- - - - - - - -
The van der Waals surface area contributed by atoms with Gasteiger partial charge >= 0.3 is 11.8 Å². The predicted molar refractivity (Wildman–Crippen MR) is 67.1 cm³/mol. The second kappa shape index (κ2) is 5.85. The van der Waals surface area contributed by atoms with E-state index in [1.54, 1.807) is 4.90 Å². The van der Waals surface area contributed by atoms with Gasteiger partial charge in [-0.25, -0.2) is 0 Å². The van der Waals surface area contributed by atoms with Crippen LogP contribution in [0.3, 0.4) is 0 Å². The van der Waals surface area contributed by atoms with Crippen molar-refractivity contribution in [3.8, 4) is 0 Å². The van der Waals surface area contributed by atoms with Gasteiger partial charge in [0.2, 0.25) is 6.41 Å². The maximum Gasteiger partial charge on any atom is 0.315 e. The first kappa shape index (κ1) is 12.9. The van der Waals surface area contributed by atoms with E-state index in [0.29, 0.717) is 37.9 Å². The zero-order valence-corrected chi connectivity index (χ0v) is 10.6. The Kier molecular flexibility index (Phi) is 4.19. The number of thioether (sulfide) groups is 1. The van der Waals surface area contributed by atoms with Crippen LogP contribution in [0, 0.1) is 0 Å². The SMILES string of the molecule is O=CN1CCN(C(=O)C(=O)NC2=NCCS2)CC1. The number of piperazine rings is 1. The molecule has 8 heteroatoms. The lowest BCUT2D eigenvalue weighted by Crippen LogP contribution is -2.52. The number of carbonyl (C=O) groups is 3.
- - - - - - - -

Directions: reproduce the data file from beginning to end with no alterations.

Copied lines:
The van der Waals surface area contributed by atoms with Gasteiger partial charge >= 0.3 is 11.8 Å². The predicted molar refractivity (Wildman–Crippen MR) is 67.1 cm³/mol. The second kappa shape index (κ2) is 5.85. The van der Waals surface area contributed by atoms with E-state index in [1.54, 1.807) is 4.90 Å². The van der Waals surface area contributed by atoms with Gasteiger partial charge in [-0.25, -0.2) is 0 Å². The van der Waals surface area contributed by atoms with Crippen LogP contribution in [0.3, 0.4) is 0 Å². The van der Waals surface area contributed by atoms with Crippen molar-refractivity contribution in [3.8, 4) is 0 Å². The van der Waals surface area contributed by atoms with Gasteiger partial charge in [0.2, 0.25) is 6.41 Å². The maximum Gasteiger partial charge on any atom is 0.315 e. The first kappa shape index (κ1) is 12.9. The van der Waals surface area contributed by atoms with E-state index in [0.29, 0.717) is 37.9 Å². The zero-order valence-corrected chi connectivity index (χ0v) is 10.6. The Kier molecular flexibility index (Phi) is 4.19. The number of thioether (sulfide) groups is 1. The van der Waals surface area contributed by atoms with Crippen LogP contribution in [0, 0.1) is 0 Å². The SMILES string of the molecule is O=CN1CCN(C(=O)C(=O)NC2=NCCS2)CC1. The number of piperazine rings is 1. The molecule has 8 heteroatoms. The lowest BCUT2D eigenvalue weighted by Crippen LogP contribution is -2.52. The number of carbonyl (C=O) groups is 3.